Sallie Mae Notes 'Significant' Increase in Regulatory Inquiries

Federal and state officials are ramping up their probe of SLM Corp. SLM -1.63% amid a broader industry review of student-lending practices by regulators.

SLM, better known as Sallie Mae, said in a filing Wednesday that it has seen a "significant" increase in the number of investigative inquiries from state attorneys general and various regulators, including the Consumer Financial Protection Bureau.

The inquiries focus on Sallie Mae's "business and those of others" that it works with, the lender said in its annual report filed with the Securities and Exchange Commission.

Illinois Attorney General Lisa Madigan is leading a group of states that is investigating Sallie Mae, focusing on the company's debt collection, loan servicing and other practices, a spokeswoman for Ms. Madigan said Thursday. She declined to name the other states that are involved.

Sallie Mae, the largest U.S. student-loan servicer, has previously disclosed probes by various regulatory agencies. In January, the company said it set aside $70 million in the fourth quarter for regulatory matters.

The company said it is cooperating with investigations by the Federal Deposit Insurance Corp., CFPB and U.S. Department of Justice over pending civil actions the agencies might take against it.

The FDIC notified the company in July that it plans to issue an enforcement action against Sallie Mae's bank over practices related to customer payments and late fees, according to regulatory filings. The FDIC in November also said it planned to file an additional enforcement action against the company related to loan servicing it performs for other financial institutions.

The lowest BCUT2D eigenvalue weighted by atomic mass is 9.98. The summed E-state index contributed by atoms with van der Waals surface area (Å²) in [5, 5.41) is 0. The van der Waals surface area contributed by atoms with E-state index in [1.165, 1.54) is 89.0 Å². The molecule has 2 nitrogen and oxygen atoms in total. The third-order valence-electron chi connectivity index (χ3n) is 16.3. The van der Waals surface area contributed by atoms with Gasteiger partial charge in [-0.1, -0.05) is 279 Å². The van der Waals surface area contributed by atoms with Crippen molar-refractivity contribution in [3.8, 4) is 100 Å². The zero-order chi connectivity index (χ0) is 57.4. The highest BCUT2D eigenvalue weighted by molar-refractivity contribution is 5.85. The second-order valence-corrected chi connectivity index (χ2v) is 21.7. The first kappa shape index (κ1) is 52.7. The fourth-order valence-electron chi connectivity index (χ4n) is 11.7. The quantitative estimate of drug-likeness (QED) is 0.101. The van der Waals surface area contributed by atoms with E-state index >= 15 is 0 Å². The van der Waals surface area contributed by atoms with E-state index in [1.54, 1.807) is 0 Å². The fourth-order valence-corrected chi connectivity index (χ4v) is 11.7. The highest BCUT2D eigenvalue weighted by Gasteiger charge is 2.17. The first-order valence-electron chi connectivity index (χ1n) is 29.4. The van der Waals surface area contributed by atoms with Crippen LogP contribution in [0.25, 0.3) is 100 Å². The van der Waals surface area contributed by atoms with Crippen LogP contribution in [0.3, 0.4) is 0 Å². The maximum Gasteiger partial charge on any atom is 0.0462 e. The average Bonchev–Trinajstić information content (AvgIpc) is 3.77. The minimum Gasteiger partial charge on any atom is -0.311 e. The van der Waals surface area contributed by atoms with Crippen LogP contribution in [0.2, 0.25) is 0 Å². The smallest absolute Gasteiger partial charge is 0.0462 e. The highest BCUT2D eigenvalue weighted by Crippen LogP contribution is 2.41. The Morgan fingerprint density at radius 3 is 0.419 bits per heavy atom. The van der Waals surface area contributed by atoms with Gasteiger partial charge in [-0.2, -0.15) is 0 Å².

The inquiries also focus on alleged civil violations of the Servicemembers Civil Relief Act, a federal law that provides certain financial protections to active-duty military members. The company said in its filing Wednesday that it is negotiating a "comprehensive settlement, remediation and restitution plan" with the DOJ regarding those allegations.

John Remondi, president and chief executive of SLM, said during a conference call in January that the company was "making good progress" with regulators and "hope to bring this to resolution."

A spokeswoman for the Newark, Del.-based company said it regularly receives inquiries from state attorneys general "in the ordinary course of our business, for informational as well as regulatory purposes.

"We are responsive to all requests, sharing how our customer service practices help customers succeed," the spokeswoman added.

Spokesmen for the CFPB and FDIC declined to comment.

A representative of the DOJ didn't immediately respond to a request for comment.

The CFPB said in December it would begin overseeing the largest student-loan servicers starting in March. Regulators and consumer groups have raised concerns that servicers may charge borrowers improper fees and fail to properly process payments.

Mr. Remondi said in January that Sallie Mae's practices have been "always geared and structured to full compliance."

SLM unveiled a plan last year to split its operations into two businesses: an education-loan management company and a consumer-banking business.